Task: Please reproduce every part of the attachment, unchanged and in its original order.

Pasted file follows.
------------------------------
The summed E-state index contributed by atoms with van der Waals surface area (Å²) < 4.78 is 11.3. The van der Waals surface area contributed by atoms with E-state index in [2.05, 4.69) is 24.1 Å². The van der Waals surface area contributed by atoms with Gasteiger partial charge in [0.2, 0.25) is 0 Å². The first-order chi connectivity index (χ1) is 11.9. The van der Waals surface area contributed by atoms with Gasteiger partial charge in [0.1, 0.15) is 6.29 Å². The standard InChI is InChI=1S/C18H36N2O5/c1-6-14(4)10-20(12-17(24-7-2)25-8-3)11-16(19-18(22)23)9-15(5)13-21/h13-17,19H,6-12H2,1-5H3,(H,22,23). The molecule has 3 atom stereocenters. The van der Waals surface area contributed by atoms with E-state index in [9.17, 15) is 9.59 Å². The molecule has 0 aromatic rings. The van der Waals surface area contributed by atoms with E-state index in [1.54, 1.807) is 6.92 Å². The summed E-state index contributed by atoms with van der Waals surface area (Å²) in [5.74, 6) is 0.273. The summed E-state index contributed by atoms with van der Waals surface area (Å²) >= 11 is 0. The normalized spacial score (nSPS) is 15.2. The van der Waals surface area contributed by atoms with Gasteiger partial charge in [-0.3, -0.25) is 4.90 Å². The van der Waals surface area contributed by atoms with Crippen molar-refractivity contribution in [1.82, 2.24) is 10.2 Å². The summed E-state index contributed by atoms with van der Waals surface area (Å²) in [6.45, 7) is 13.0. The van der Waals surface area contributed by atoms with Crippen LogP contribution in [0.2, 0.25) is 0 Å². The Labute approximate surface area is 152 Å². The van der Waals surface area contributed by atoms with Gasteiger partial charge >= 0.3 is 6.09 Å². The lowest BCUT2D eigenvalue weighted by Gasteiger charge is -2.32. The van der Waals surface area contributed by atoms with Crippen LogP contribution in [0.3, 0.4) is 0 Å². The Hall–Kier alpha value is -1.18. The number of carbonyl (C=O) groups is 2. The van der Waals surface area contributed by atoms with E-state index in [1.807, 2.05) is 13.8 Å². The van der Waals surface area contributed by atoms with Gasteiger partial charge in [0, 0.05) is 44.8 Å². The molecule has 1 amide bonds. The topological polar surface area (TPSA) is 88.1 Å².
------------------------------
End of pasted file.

The summed E-state index contributed by atoms with van der Waals surface area (Å²) < 4.78 is 11.3. The van der Waals surface area contributed by atoms with E-state index in [2.05, 4.69) is 24.1 Å². The van der Waals surface area contributed by atoms with Gasteiger partial charge in [0.2, 0.25) is 0 Å². The first-order chi connectivity index (χ1) is 11.9. The van der Waals surface area contributed by atoms with Gasteiger partial charge in [0.1, 0.15) is 6.29 Å². The standard InChI is InChI=1S/C18H36N2O5/c1-6-14(4)10-20(12-17(24-7-2)25-8-3)11-16(19-18(22)23)9-15(5)13-21/h13-17,19H,6-12H2,1-5H3,(H,22,23). The molecule has 3 atom stereocenters. The van der Waals surface area contributed by atoms with E-state index in [9.17, 15) is 9.59 Å². The molecule has 0 aromatic rings. The van der Waals surface area contributed by atoms with E-state index in [1.54, 1.807) is 6.92 Å². The summed E-state index contributed by atoms with van der Waals surface area (Å²) in [5.74, 6) is 0.273. The summed E-state index contributed by atoms with van der Waals surface area (Å²) >= 11 is 0. The normalized spacial score (nSPS) is 15.2. The van der Waals surface area contributed by atoms with Gasteiger partial charge in [-0.3, -0.25) is 4.90 Å². The van der Waals surface area contributed by atoms with Crippen molar-refractivity contribution in [1.82, 2.24) is 10.2 Å². The summed E-state index contributed by atoms with van der Waals surface area (Å²) in [6.45, 7) is 13.0. The van der Waals surface area contributed by atoms with Crippen LogP contribution in [0.2, 0.25) is 0 Å². The Labute approximate surface area is 152 Å². The van der Waals surface area contributed by atoms with Gasteiger partial charge >= 0.3 is 6.09 Å². The lowest BCUT2D eigenvalue weighted by Gasteiger charge is -2.32. The van der Waals surface area contributed by atoms with Crippen LogP contribution in [0.3, 0.4) is 0 Å². The Hall–Kier alpha value is -1.18. The number of carbonyl (C=O) groups is 2. The van der Waals surface area contributed by atoms with E-state index in [1.807, 2.05) is 13.8 Å². The van der Waals surface area contributed by atoms with Gasteiger partial charge in [0, 0.05) is 44.8 Å². The molecule has 1 amide bonds. The topological polar surface area (TPSA) is 88.1 Å².